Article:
Catalysts for Hydrogen Production by the Auto-Thermal Reforming of Glycerol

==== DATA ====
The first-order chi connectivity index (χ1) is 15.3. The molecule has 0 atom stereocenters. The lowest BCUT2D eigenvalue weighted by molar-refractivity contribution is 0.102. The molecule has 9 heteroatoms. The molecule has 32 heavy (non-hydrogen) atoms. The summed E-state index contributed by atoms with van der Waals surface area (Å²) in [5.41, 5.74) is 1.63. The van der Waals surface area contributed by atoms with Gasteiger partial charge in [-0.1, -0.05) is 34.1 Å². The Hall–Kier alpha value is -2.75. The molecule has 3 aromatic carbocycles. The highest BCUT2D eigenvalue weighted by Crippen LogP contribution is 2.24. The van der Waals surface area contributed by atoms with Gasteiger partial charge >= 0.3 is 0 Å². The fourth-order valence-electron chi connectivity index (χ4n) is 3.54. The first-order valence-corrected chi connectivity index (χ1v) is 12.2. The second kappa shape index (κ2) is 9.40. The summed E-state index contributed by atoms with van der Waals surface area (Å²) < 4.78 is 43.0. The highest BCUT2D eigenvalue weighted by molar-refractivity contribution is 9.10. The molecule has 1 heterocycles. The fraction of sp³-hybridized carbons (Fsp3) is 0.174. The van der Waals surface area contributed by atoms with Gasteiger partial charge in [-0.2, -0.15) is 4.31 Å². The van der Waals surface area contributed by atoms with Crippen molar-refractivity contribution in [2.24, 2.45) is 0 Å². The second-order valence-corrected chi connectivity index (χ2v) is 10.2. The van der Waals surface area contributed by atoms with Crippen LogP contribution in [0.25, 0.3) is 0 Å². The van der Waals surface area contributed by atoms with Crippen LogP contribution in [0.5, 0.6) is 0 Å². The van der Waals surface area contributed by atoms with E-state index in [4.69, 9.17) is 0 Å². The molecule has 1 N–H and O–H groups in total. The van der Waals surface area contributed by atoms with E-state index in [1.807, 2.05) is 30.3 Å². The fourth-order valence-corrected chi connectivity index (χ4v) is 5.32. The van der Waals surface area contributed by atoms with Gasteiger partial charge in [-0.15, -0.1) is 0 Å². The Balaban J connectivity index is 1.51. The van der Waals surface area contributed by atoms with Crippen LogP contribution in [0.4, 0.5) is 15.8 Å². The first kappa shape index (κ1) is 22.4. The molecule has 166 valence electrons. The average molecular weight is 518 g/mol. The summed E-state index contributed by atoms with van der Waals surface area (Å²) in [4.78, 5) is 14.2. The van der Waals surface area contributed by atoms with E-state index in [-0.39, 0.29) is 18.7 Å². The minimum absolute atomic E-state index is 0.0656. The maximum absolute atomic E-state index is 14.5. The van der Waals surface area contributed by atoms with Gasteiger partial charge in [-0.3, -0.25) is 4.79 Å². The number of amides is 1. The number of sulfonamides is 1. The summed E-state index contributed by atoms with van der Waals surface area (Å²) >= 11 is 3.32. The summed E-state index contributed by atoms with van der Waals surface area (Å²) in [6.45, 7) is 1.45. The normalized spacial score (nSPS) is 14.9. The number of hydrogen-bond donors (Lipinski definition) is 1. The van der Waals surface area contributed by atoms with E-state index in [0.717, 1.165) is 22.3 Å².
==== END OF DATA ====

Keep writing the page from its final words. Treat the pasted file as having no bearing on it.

Due to a number of major environmental issues, essentially greenhouse gas emissions and fossil fuel reliance, the implications of hydrogen as a promising clean energy carrier have significantly increased. In this respect, the use of bio-renewable feedstock such as glycerol for hydrogen production is becoming important. The majority of natural glycerol is produced as a by-product of the bio-diesel industry. Presently, almost all crude glycerol is refined before its ultimate end use. It is the ultimate goal of the present study to develop an effective catalytic auto-thermal reforming process to convert glycerol into top value bio-based products. Glycerol can be converted to hydrogen-rich streams by steam reforming (SR), partial oxidation (POX), gasification, auto-thermal reforming (ATR), supercritical water reforming (SCWR) or aqueous-phase reforming (APR). Most of the studies have focused on SR processes for producing hydrogen over various costly noble metal-based catalysts. A portfolio of nickel-based catalysts with nominal composition 5% Ni/Ce0.5Zr0.33M0.16O2- [where M is the promoter element(s) selected from Mg, Ca, Y, La, or Gd] was prepared and examined for their catalyst activity for glycerol auto-thermal reforming. The catalysts’ activity was evaluated using a plug flow reactor at atmospheric pressure and in the temperature range of 450°C to 700°C, steam-to-glycerol ratio of 6, 9, and 12, and oxygen-to-glycerol ratio of 0.2, 0.5, and 0.8 at atmospheric pressure in a packed bed tubular reactor (PBTR). The preliminary screening studies were carried out for a time-on-stream (TOS) of 6 hours with sampling intervals of 1 hour. The physicochemical and textural characteristics of the catalysts were investigated by means of a variety of characterization techniques such as temperature-programmed reduction (TPR), temperature-programmed oxidation (TPO), nitrogen (N2) physisorption, hydrogen (H2) chemisorption, UV-Vis diffuse, thermogravimetry analysis (TGA), and X-ray diffraction (XRD). The gaseous products were analyzed by online gas chromatography equipped with a thermal conductivity detector (GC/TCD). The structural, textural, and physicochemical characteristics of the catalysts have been investigated with the help of different bulk and surface characterization techniques. Different ratios of steam/glycerol and oxygen /glycerol were employed to optimize the conditions to achieve the highest conversion as well as H2 selectivity. Based on the above analyses, glycerol conversion and H2 selectivity were calculated. Among all the catalyst formulations screened in the current study, the catalyst formulations prepared with Ca, Y, Mg, La, and Gd exhibit stable and steady activity even at 500°C. The catalyst formulation with Gd as a promoter element performed the best at all the investigated temperatures. Hence, it is a potential candidate for future commercialization and plausible membrane reactor applications. The thermal and catalytic effects on catalytic auto-thermal reforming were identified by performing a number of non-catalytic reaction runs and then comparing the results with the corresponding catalytic reactions.